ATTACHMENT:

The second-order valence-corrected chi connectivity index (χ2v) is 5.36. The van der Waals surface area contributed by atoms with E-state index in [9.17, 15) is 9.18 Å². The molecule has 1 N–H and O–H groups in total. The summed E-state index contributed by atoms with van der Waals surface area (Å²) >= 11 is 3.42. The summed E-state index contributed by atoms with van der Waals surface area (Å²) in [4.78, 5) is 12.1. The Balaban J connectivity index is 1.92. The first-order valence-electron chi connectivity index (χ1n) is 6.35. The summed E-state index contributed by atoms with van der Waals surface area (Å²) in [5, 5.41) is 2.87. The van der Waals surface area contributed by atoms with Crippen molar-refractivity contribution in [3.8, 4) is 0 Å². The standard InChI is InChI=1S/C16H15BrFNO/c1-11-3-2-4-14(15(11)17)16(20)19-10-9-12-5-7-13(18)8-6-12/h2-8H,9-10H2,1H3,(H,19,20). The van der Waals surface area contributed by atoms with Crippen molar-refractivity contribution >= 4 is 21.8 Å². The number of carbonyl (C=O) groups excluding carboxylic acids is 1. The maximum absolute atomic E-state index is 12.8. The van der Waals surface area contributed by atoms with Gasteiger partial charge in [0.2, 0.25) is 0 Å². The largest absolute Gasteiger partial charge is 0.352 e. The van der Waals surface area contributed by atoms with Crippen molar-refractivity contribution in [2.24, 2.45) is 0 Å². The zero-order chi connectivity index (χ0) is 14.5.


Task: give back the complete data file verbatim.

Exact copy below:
The second-order valence-corrected chi connectivity index (χ2v) is 5.36. The van der Waals surface area contributed by atoms with E-state index in [9.17, 15) is 9.18 Å². The molecule has 1 N–H and O–H groups in total. The summed E-state index contributed by atoms with van der Waals surface area (Å²) >= 11 is 3.42. The summed E-state index contributed by atoms with van der Waals surface area (Å²) in [4.78, 5) is 12.1. The Balaban J connectivity index is 1.92. The first-order valence-electron chi connectivity index (χ1n) is 6.35. The summed E-state index contributed by atoms with van der Waals surface area (Å²) in [5, 5.41) is 2.87. The van der Waals surface area contributed by atoms with Crippen molar-refractivity contribution in [3.8, 4) is 0 Å². The standard InChI is InChI=1S/C16H15BrFNO/c1-11-3-2-4-14(15(11)17)16(20)19-10-9-12-5-7-13(18)8-6-12/h2-8H,9-10H2,1H3,(H,19,20). The van der Waals surface area contributed by atoms with Crippen molar-refractivity contribution >= 4 is 21.8 Å². The number of carbonyl (C=O) groups excluding carboxylic acids is 1. The maximum absolute atomic E-state index is 12.8. The van der Waals surface area contributed by atoms with Gasteiger partial charge in [0.2, 0.25) is 0 Å². The largest absolute Gasteiger partial charge is 0.352 e. The van der Waals surface area contributed by atoms with Crippen molar-refractivity contribution in [2.24, 2.45) is 0 Å². The zero-order chi connectivity index (χ0) is 14.5.